so have i. college is for getting an education and a degree though. Not for sports. Sports only bring in money. That's why colleges do all this recruiting. But It kind of bothers me that amazing applicants get denied because their spots get taken by athletes who really shouldn't be there academically. It's not fair. They don't contribute (imo) anything different in terms of diversity because there will already be athletes with great stats, etc. So I dont get it.
  • No2EULANo2EULA Posts: 365. Member
    "I'm not saying you don't have a point saying we athletes have way lower standards academically."

    That's the entire point, brah. We're upset that academic institutions relax admissions for non academic things.
  • ObiwankenobiObiwankenobi Posts: 181Registered User Junior Member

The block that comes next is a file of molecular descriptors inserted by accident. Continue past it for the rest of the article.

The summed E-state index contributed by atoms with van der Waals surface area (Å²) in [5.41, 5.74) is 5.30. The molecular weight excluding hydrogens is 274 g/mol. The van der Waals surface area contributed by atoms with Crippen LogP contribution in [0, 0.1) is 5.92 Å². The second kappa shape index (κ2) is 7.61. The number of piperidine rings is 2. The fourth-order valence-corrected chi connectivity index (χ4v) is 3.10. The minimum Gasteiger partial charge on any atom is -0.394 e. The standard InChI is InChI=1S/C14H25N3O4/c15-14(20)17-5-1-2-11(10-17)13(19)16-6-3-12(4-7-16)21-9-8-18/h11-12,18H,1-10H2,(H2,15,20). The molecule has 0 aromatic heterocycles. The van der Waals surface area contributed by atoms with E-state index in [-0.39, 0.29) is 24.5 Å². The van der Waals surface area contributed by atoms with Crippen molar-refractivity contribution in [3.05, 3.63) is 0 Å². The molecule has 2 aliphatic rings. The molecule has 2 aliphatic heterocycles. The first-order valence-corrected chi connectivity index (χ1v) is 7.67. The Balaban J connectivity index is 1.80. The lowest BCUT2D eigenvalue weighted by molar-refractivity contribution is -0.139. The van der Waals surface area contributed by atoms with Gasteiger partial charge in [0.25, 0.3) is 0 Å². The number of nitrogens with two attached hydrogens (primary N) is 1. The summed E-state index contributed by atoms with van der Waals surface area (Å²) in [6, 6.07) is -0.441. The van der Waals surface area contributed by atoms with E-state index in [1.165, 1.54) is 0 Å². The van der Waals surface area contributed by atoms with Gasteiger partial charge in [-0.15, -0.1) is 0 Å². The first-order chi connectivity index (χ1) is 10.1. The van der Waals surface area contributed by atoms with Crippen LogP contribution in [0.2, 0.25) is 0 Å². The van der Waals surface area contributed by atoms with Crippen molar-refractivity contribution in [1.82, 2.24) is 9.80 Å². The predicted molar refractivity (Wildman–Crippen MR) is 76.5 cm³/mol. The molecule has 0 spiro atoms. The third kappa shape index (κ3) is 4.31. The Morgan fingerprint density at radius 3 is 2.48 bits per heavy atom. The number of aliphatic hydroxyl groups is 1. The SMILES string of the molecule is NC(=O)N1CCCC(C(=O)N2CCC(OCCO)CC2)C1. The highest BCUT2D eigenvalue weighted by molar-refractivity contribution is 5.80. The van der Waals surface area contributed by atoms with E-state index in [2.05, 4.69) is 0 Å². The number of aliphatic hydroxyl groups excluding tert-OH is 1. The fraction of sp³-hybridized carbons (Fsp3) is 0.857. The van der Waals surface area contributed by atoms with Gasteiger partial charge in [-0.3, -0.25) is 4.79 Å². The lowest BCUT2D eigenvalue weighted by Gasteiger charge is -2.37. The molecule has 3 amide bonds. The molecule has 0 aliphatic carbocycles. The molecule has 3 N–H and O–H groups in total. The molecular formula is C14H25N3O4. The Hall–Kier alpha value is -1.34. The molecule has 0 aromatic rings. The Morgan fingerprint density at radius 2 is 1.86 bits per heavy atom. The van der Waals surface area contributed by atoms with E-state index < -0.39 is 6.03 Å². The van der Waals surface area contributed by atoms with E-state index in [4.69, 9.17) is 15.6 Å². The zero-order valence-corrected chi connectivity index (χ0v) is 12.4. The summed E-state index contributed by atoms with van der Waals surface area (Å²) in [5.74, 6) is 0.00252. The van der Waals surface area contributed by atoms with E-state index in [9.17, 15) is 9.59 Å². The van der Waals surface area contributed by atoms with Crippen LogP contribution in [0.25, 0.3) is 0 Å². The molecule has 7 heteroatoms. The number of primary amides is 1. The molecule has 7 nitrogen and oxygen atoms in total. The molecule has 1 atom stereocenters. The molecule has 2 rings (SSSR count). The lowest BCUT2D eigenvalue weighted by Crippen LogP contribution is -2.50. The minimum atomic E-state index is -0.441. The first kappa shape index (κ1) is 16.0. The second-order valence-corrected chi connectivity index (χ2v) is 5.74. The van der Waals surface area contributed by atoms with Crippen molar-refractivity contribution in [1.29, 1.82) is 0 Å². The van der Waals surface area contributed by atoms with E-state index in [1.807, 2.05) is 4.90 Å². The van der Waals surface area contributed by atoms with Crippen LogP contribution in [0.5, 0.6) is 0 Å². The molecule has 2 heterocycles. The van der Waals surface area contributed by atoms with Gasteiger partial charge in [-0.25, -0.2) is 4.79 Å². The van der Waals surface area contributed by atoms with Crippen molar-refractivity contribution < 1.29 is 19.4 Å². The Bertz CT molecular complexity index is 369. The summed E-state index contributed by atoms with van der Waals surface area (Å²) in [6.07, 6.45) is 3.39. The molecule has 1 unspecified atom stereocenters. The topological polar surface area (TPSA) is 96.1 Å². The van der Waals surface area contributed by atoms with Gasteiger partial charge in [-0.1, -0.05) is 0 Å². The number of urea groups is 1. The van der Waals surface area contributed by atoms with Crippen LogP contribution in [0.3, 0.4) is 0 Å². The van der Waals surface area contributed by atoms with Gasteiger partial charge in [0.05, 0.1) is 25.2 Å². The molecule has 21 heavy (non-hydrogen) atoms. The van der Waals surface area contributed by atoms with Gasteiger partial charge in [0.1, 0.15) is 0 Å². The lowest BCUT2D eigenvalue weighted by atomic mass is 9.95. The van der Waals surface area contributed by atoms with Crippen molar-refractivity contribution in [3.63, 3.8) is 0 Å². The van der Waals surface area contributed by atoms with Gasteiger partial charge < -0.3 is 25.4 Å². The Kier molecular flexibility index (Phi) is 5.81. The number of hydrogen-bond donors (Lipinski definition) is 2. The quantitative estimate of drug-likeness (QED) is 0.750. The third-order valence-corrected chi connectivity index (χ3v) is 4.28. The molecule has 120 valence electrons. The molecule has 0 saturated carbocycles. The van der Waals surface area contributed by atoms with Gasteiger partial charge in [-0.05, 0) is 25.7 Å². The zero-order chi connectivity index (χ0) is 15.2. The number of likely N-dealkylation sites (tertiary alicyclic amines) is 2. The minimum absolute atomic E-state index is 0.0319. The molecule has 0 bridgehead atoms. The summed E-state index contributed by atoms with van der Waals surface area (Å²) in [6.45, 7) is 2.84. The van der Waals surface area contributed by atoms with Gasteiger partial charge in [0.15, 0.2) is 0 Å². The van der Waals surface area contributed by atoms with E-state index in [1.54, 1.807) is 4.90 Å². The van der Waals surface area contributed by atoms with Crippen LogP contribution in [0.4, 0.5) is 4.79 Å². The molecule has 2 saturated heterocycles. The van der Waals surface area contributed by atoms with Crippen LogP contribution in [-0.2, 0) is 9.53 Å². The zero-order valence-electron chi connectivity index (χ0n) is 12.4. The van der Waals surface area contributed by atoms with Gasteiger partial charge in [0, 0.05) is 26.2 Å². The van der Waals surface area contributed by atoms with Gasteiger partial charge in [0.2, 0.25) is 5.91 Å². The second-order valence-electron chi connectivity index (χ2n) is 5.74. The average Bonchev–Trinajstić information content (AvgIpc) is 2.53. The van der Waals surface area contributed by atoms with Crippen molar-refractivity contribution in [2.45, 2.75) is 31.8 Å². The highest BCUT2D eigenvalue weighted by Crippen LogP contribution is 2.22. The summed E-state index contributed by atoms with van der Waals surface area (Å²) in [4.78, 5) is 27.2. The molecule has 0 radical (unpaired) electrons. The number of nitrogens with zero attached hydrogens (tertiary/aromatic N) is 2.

well, there's no college out there just for athletes. We have to go to the same colleges you do. Plus, if harvard has high academic institutions for athletes, its sports teams would be abysmal. their football/basketball teams already suck. I'm sure there are people out there would goes to college to hole up in their dorm and study, but I'm thinking the true college experience involves school spirit. Plus there are athletes out there who are smart. The person who interviewed me was linebacker for Harvard. He was recruited for athletics, but he also graduated with honors. I'm an athlete and I'm not stupid. I'm saying if you want something to complain about, why not the people who got in because their parents donated a large sum of money. They don't add to diversity or school spirit.